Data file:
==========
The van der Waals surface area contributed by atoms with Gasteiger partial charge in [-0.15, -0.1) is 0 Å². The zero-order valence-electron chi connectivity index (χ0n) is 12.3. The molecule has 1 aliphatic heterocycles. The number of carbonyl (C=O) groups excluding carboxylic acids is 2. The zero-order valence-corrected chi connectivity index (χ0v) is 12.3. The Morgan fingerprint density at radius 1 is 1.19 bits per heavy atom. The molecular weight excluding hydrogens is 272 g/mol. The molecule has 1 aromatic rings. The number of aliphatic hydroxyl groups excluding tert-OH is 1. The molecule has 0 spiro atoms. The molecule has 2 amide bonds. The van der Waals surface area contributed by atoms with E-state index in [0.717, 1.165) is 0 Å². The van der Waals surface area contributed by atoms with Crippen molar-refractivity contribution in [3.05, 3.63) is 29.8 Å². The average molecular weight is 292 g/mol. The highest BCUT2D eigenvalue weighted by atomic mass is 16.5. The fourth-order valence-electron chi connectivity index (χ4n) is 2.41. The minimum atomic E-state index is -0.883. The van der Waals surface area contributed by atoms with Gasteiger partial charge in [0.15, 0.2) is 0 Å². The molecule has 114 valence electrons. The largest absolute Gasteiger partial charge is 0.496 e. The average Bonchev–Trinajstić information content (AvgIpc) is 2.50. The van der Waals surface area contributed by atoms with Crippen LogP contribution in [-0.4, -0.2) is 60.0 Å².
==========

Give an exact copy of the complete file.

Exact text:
The van der Waals surface area contributed by atoms with Gasteiger partial charge in [-0.15, -0.1) is 0 Å². The zero-order valence-electron chi connectivity index (χ0n) is 12.3. The molecule has 1 aliphatic heterocycles. The number of carbonyl (C=O) groups excluding carboxylic acids is 2. The zero-order valence-corrected chi connectivity index (χ0v) is 12.3. The Morgan fingerprint density at radius 1 is 1.19 bits per heavy atom. The molecular weight excluding hydrogens is 272 g/mol. The molecule has 1 aromatic rings. The number of aliphatic hydroxyl groups excluding tert-OH is 1. The molecule has 0 spiro atoms. The molecule has 2 amide bonds. The van der Waals surface area contributed by atoms with E-state index in [0.717, 1.165) is 0 Å². The van der Waals surface area contributed by atoms with Crippen molar-refractivity contribution in [3.05, 3.63) is 29.8 Å². The average molecular weight is 292 g/mol. The highest BCUT2D eigenvalue weighted by atomic mass is 16.5. The fourth-order valence-electron chi connectivity index (χ4n) is 2.41. The minimum atomic E-state index is -0.883. The van der Waals surface area contributed by atoms with Gasteiger partial charge in [0.15, 0.2) is 0 Å². The molecule has 114 valence electrons. The largest absolute Gasteiger partial charge is 0.496 e. The average Bonchev–Trinajstić information content (AvgIpc) is 2.50. The van der Waals surface area contributed by atoms with Crippen LogP contribution in [-0.4, -0.2) is 60.0 Å².